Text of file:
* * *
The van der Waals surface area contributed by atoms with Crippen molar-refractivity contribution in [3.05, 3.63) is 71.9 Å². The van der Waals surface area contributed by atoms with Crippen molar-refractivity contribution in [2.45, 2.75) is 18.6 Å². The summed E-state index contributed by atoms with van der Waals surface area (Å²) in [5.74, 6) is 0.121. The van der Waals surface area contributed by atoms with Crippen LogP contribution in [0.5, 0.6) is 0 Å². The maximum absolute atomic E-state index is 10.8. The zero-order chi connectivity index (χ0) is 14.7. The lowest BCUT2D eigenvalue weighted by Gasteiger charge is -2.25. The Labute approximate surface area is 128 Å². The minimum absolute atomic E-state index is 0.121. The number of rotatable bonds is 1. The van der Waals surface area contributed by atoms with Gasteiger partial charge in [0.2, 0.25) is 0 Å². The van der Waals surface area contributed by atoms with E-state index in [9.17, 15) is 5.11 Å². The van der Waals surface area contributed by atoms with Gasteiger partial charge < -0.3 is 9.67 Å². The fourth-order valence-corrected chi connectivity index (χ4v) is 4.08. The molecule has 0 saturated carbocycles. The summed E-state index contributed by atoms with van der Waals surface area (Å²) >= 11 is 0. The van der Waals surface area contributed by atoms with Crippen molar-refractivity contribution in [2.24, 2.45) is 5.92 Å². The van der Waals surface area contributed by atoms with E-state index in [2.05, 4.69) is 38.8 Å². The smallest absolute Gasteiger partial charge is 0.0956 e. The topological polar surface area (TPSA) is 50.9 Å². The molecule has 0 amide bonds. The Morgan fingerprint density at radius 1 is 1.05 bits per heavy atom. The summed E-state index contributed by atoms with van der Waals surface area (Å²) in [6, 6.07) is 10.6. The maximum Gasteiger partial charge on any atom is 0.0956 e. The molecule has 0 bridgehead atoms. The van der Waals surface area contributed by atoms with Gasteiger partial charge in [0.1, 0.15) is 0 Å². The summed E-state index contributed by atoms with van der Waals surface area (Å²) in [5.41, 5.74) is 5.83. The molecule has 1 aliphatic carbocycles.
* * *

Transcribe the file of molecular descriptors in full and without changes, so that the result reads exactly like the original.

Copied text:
The van der Waals surface area contributed by atoms with Crippen molar-refractivity contribution in [3.05, 3.63) is 71.9 Å². The van der Waals surface area contributed by atoms with Crippen molar-refractivity contribution in [2.45, 2.75) is 18.6 Å². The summed E-state index contributed by atoms with van der Waals surface area (Å²) in [5.74, 6) is 0.121. The van der Waals surface area contributed by atoms with Crippen LogP contribution in [0.5, 0.6) is 0 Å². The maximum absolute atomic E-state index is 10.8. The zero-order chi connectivity index (χ0) is 14.7. The lowest BCUT2D eigenvalue weighted by Gasteiger charge is -2.25. The Labute approximate surface area is 128 Å². The minimum absolute atomic E-state index is 0.121. The number of rotatable bonds is 1. The van der Waals surface area contributed by atoms with Gasteiger partial charge in [0.2, 0.25) is 0 Å². The van der Waals surface area contributed by atoms with E-state index in [9.17, 15) is 5.11 Å². The van der Waals surface area contributed by atoms with Gasteiger partial charge < -0.3 is 9.67 Å². The fourth-order valence-corrected chi connectivity index (χ4v) is 4.08. The molecule has 0 saturated carbocycles. The summed E-state index contributed by atoms with van der Waals surface area (Å²) >= 11 is 0. The van der Waals surface area contributed by atoms with Crippen molar-refractivity contribution in [2.24, 2.45) is 5.92 Å². The van der Waals surface area contributed by atoms with E-state index in [2.05, 4.69) is 38.8 Å². The smallest absolute Gasteiger partial charge is 0.0956 e. The topological polar surface area (TPSA) is 50.9 Å². The molecule has 0 amide bonds. The Morgan fingerprint density at radius 1 is 1.05 bits per heavy atom. The summed E-state index contributed by atoms with van der Waals surface area (Å²) in [6, 6.07) is 10.6. The maximum Gasteiger partial charge on any atom is 0.0956 e. The molecule has 0 bridgehead atoms. The van der Waals surface area contributed by atoms with Gasteiger partial charge in [0.1, 0.15) is 0 Å². The summed E-state index contributed by atoms with van der Waals surface area (Å²) in [5.41, 5.74) is 5.83. The molecule has 1 aliphatic carbocycles.